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Exercise and Avoiding Dehydration
I tend to sweat a lot when I exercise. How much extra water do I need to drink to avoid dehydration?
Exercise increases our daily fluid needs. We can lose large amounts of water during exercise, mostly in the form of sweat. This loss can be as much as 8 cups or more in the first hour of intense exercise if our surroundings are hot and humid. Maintaining your hydration level is not only important to exercise performance and safety, but to the ability to recover properly from a bout of exercise. This is especially true for individuals who may be performing two exercise sessions in one day because starting off the second bout of exercise dehydrated can be detrimental.
Ensuring that you are adequately hydrated prior to exercise will start you off on the right foot. However, it's important to continue to consume fluid during exercise as well as after! Because it's difficult to measure actual water loss, we estimate the amount of water loss by looking at the loss in body weight during exercise. We can use this method because body weight loss during an exercise session is mostly due to water loss. By measuring the water lost during exercise, we can determine how much water we need to drink to bring us back to a state of pre-exercise hydration.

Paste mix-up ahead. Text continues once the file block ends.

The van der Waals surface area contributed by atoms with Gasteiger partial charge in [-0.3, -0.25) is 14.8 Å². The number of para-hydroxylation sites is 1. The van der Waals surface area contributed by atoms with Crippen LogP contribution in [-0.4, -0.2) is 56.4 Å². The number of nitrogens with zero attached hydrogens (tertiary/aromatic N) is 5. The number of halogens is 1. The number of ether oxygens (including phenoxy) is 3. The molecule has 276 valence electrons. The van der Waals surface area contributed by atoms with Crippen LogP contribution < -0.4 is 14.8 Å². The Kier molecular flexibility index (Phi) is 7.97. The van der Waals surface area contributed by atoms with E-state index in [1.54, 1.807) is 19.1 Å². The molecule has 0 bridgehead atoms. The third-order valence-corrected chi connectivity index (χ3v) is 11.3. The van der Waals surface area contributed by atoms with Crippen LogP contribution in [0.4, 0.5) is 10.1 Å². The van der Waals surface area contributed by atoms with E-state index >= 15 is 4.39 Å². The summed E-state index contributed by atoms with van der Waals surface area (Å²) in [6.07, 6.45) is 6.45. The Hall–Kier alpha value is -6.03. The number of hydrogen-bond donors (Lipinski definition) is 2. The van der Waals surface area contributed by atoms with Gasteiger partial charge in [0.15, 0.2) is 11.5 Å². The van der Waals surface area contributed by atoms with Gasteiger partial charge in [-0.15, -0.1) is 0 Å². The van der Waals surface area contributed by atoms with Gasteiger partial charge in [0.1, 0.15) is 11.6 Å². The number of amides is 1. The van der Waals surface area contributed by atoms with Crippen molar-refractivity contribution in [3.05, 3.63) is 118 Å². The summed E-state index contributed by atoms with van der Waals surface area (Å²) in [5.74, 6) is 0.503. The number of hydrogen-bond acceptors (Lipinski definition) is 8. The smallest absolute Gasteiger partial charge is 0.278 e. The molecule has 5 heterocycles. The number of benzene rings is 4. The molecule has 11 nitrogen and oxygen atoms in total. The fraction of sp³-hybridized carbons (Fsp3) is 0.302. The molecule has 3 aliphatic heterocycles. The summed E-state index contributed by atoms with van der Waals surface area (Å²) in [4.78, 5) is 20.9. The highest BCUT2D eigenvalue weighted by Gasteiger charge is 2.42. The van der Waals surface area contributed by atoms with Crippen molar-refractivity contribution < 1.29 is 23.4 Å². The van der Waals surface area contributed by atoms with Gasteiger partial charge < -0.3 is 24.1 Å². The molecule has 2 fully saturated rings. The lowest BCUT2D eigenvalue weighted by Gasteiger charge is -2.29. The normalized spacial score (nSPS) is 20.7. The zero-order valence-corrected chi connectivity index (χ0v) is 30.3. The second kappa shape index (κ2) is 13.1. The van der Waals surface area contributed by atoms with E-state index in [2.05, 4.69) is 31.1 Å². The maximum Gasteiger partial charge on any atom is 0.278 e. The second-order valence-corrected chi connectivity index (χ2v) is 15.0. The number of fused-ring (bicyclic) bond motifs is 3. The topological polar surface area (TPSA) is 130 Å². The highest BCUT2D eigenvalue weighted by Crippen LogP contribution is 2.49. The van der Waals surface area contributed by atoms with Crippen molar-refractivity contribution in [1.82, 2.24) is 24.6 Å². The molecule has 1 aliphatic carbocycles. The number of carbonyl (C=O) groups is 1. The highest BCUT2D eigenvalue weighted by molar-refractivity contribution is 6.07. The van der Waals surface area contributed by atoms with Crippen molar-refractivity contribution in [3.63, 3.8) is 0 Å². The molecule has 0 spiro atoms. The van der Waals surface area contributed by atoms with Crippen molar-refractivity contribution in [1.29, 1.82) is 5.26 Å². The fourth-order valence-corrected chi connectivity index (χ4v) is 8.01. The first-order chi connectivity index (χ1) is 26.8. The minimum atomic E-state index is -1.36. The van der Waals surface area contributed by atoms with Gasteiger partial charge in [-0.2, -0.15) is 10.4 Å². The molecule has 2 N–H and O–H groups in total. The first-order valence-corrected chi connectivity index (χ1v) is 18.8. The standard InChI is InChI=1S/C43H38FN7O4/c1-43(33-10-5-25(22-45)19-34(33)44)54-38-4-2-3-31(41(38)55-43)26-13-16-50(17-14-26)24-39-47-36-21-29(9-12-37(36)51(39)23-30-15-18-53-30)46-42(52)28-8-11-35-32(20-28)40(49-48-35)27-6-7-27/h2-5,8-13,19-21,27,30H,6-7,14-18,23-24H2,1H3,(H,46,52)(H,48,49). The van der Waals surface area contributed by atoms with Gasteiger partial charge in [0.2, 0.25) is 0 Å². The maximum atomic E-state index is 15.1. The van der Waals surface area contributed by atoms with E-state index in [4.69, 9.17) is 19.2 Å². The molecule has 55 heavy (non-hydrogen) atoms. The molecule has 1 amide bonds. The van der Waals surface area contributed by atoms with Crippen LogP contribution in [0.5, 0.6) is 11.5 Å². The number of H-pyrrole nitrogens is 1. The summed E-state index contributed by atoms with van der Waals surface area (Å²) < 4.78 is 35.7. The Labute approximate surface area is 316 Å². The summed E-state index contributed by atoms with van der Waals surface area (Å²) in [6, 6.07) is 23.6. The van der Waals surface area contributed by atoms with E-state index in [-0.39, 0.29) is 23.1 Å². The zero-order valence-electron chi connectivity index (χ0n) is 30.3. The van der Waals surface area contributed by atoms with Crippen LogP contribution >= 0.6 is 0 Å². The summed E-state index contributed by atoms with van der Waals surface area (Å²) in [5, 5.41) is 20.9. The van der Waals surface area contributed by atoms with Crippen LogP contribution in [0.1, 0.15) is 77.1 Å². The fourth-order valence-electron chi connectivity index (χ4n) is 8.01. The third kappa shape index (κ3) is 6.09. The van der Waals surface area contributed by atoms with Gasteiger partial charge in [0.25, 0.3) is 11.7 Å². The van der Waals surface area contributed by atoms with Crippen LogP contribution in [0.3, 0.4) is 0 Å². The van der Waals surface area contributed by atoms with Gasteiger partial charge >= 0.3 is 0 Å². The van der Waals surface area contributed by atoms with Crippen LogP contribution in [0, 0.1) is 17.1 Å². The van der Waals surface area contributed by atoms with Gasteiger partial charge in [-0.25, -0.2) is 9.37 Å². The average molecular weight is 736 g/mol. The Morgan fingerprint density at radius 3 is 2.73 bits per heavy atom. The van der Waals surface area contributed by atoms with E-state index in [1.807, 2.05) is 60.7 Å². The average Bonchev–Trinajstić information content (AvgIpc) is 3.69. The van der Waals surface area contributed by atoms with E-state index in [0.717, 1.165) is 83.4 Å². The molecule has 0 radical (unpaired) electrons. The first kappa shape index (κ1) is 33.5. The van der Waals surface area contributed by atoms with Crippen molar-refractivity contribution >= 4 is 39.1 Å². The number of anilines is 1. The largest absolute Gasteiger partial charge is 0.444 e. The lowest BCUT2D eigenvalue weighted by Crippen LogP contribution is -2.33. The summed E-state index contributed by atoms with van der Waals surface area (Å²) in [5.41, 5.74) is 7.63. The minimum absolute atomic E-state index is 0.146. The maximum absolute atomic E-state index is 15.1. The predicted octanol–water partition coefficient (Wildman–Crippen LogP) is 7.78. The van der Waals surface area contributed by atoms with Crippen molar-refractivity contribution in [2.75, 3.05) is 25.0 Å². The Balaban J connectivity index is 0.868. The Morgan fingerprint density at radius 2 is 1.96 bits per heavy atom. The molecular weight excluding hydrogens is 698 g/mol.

Water weighs about 1g per milliliter or 2.2 lbs per liter. This translates into about 2 cups of fluid for every pound of body weight lost. (As some of the ingested fluid will be lost to urinary excretion, we increase this to 3 cups of fluid per pound lost to compensate.) By weighing in prior to your exercise and then again after, you can estimate how much extra water you need to drink to replenish your lost fluid stores. Below is a summary of recommended guidelines for fluid ingestion pre, during and post exercise.
Before Exercise† consume:
400 - 600 mL (14 to 21 oz) of fluid 2-3 hrs before exercise
During Exercise† consume:
150 - 350 mL (6 to 12 oz) of fluid at 15- to 20-minute intervals
Following Exercise consume:
720 mL (24 oz) of fluid per pound of body weight loss
Useful conversion: ~240 mL = 8 oz = 1 cup
Our expert, Dr. Sharon E. Griffin, holds a B.S., M.S., and Ph.D. in the areas of exercise science/physiology. She also holds a second M.S. degree in Nutrition and is a licensed nutritionist and an ACSM certified health and fitness instructor.